Sunday, September 20, 2009

Week 3, day 5

I'm writing up Friday's activities on Sunday night, because we left on Friday afternoon for a church family retreat and just got back this afternoon. We all had a great time, and everyone, kids included, has new friends and knows more people in the church we're going to now.

Friday morning I let the kids watch their math video while I exercised and showered. I started the video at the section on even and odd numbers, and between exercise and shower I skipped forward to let them watch their favourite, "Snack Schedule", in which the main character reads the clock carefully to make sure he gets all his snacks in, but then ends up lying on the floor groaning, "I ate way too many snacks today!" We did our catechism review and Bible story, and P reviewed the Lord's Prayer (E has not been interested in it, which is probably because it seems too hard to him).

After thinking about P's reluctance and sensitivity toward handwriting, I scoured the Handwriting Without Tears teacher's manual for ideas on making it more "without tears". I realized that I'd just been giving her the workbook and a bit of explanation, without using many of the other teaching ideas, and she needed more teaching from me before doing it on her own. So we tried the "wet-dry-try" method in which I write a demo letter on the blackboard, explaining all the steps, she traces it with a tiny piece of wet paper towel to erase it, and when it dries she traces in the track left by the wet paper towel with a piece of chalk. When she'd done that, she wasn't remotely interested in actually writing in her workbook, so I felt we could leave that until Monday and instead review some other letters using "wet-dry-try". E enjoyed erasing each letter when P was done working on it, though we had to keep him from being over-enthusiastic and erasing before she was done. We went through the 3 letters we've covered so far in our "letter-of-the-week" scheme, and she did well with writing them on the board. I think in future I may need to insist that she do the workbook page for a given letter before we do a "wet-dry-try" for the next letter, because I sense she won't be willing otherwise.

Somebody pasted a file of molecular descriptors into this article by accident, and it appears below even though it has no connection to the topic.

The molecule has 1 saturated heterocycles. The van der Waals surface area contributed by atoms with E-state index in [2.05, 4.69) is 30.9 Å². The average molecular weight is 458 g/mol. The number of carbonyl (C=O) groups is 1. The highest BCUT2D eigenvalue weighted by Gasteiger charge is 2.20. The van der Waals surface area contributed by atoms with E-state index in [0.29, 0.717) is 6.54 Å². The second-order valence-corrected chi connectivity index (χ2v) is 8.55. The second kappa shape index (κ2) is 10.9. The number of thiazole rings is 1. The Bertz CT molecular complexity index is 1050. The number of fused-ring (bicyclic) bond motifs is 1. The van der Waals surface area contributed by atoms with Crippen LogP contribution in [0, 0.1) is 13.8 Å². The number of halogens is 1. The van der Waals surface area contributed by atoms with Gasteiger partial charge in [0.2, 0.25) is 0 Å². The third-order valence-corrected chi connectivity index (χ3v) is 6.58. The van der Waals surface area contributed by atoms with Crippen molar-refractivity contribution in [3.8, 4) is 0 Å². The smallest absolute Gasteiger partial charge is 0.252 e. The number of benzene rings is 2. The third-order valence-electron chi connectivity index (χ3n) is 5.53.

We had pretty much finished up with the language arts curriculum for this week, and all that was left was the optional "crazy letter" activity: choose a fun or crazy activity to do that starts with the featured letter. In this case it was M, so the kids both jumped at the opportunity to make muffins to munch. We own a pair of wonderful kids' cookbooks, Pretend Soup and Salad People, and used the "hide-and-seek muffins" recipe. The kids measured, counted, and poured, and I even (with much explaining) helped P to see that, using a 1/2-cup measure, we needed 3 measures full to make a cup and a half. She quickly grasped that 2 measures made a cup, and thus 4 measures made 2 cups, but finding the half was a bit tough for her. My mom pointed out to me that that's probably third-grade math, so it's okay for her to struggle with it in kindergarten. The "hide and seek" aspect of the muffins involved placing pieces of fruit (we used apples, since we didn't have the strawberries the recipe called for) in the unbaked muffins, so we thought to go along with the M theme they could be called mystery muffins.